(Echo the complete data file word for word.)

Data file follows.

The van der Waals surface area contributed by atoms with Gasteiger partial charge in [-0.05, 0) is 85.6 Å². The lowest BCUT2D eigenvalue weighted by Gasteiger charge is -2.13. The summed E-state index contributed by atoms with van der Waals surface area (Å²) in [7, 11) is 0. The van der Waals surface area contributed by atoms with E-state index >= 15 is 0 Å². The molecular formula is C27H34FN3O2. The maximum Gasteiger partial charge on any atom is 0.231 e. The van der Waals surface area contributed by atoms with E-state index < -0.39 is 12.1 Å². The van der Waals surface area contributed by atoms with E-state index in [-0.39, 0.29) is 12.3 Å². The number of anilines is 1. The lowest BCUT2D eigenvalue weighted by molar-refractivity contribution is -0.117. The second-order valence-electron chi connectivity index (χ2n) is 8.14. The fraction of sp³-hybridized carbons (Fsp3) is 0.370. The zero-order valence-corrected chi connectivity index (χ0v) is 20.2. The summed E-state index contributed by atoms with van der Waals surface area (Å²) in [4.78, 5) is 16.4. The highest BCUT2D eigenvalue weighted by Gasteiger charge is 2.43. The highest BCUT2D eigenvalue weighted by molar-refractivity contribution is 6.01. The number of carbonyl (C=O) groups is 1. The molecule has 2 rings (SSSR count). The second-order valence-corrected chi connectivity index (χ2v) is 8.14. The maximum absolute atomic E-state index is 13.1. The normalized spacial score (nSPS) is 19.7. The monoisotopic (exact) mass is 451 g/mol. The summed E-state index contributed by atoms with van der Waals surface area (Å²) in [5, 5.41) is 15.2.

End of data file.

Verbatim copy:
The van der Waals surface area contributed by atoms with Gasteiger partial charge in [-0.05, 0) is 85.6 Å². The lowest BCUT2D eigenvalue weighted by Gasteiger charge is -2.13. The summed E-state index contributed by atoms with van der Waals surface area (Å²) in [7, 11) is 0. The van der Waals surface area contributed by atoms with E-state index >= 15 is 0 Å². The molecular formula is C27H34FN3O2. The maximum Gasteiger partial charge on any atom is 0.231 e. The van der Waals surface area contributed by atoms with E-state index < -0.39 is 12.1 Å². The van der Waals surface area contributed by atoms with E-state index in [-0.39, 0.29) is 12.3 Å². The number of anilines is 1. The lowest BCUT2D eigenvalue weighted by molar-refractivity contribution is -0.117. The second-order valence-electron chi connectivity index (χ2n) is 8.14. The fraction of sp³-hybridized carbons (Fsp3) is 0.370. The zero-order valence-corrected chi connectivity index (χ0v) is 20.2. The summed E-state index contributed by atoms with van der Waals surface area (Å²) in [4.78, 5) is 16.4. The highest BCUT2D eigenvalue weighted by Gasteiger charge is 2.43. The highest BCUT2D eigenvalue weighted by molar-refractivity contribution is 6.01. The number of carbonyl (C=O) groups is 1. The molecule has 2 rings (SSSR count). The second-order valence-corrected chi connectivity index (χ2v) is 8.14. The maximum absolute atomic E-state index is 13.1. The normalized spacial score (nSPS) is 19.7. The monoisotopic (exact) mass is 451 g/mol. The summed E-state index contributed by atoms with van der Waals surface area (Å²) in [5, 5.41) is 15.2.